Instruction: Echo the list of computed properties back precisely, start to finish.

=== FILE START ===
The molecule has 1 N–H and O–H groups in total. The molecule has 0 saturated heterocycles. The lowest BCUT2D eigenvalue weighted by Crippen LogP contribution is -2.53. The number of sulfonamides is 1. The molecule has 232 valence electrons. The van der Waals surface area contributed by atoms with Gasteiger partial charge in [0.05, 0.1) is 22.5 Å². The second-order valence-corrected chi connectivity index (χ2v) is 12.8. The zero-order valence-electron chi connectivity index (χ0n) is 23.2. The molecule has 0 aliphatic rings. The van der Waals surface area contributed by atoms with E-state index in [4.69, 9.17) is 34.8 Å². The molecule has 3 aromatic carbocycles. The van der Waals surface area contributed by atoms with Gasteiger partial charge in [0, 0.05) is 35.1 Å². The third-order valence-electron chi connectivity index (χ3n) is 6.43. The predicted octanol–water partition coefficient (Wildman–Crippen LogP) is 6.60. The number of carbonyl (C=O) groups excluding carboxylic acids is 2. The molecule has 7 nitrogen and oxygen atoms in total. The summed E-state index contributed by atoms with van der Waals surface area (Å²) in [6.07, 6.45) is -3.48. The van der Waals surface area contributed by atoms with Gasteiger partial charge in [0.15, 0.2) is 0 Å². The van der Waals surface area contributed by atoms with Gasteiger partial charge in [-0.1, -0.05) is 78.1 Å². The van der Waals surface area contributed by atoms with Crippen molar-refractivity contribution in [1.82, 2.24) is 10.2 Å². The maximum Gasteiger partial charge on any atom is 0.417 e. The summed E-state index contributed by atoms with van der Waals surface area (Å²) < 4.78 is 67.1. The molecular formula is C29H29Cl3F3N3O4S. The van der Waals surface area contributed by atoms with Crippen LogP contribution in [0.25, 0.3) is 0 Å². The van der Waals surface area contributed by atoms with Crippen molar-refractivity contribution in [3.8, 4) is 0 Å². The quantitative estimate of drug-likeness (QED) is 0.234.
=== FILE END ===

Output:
The molecule has 1 N–H and O–H groups in total. The molecule has 0 saturated heterocycles. The lowest BCUT2D eigenvalue weighted by Crippen LogP contribution is -2.53. The number of sulfonamides is 1. The molecule has 232 valence electrons. The van der Waals surface area contributed by atoms with Gasteiger partial charge in [0.05, 0.1) is 22.5 Å². The second-order valence-corrected chi connectivity index (χ2v) is 12.8. The zero-order valence-electron chi connectivity index (χ0n) is 23.2. The molecule has 0 aliphatic rings. The van der Waals surface area contributed by atoms with E-state index in [4.69, 9.17) is 34.8 Å². The molecule has 3 aromatic carbocycles. The van der Waals surface area contributed by atoms with Gasteiger partial charge in [0, 0.05) is 35.1 Å². The third-order valence-electron chi connectivity index (χ3n) is 6.43. The predicted octanol–water partition coefficient (Wildman–Crippen LogP) is 6.60. The number of carbonyl (C=O) groups excluding carboxylic acids is 2. The molecule has 7 nitrogen and oxygen atoms in total. The summed E-state index contributed by atoms with van der Waals surface area (Å²) in [6.07, 6.45) is -3.48. The van der Waals surface area contributed by atoms with Gasteiger partial charge in [0.15, 0.2) is 0 Å². The van der Waals surface area contributed by atoms with Gasteiger partial charge in [-0.1, -0.05) is 78.1 Å². The van der Waals surface area contributed by atoms with Crippen molar-refractivity contribution in [1.82, 2.24) is 10.2 Å². The maximum Gasteiger partial charge on any atom is 0.417 e. The summed E-state index contributed by atoms with van der Waals surface area (Å²) < 4.78 is 67.1. The molecular formula is C29H29Cl3F3N3O4S. The van der Waals surface area contributed by atoms with Crippen LogP contribution in [0.25, 0.3) is 0 Å². The van der Waals surface area contributed by atoms with Crippen molar-refractivity contribution in [3.8, 4) is 0 Å². The quantitative estimate of drug-likeness (QED) is 0.234.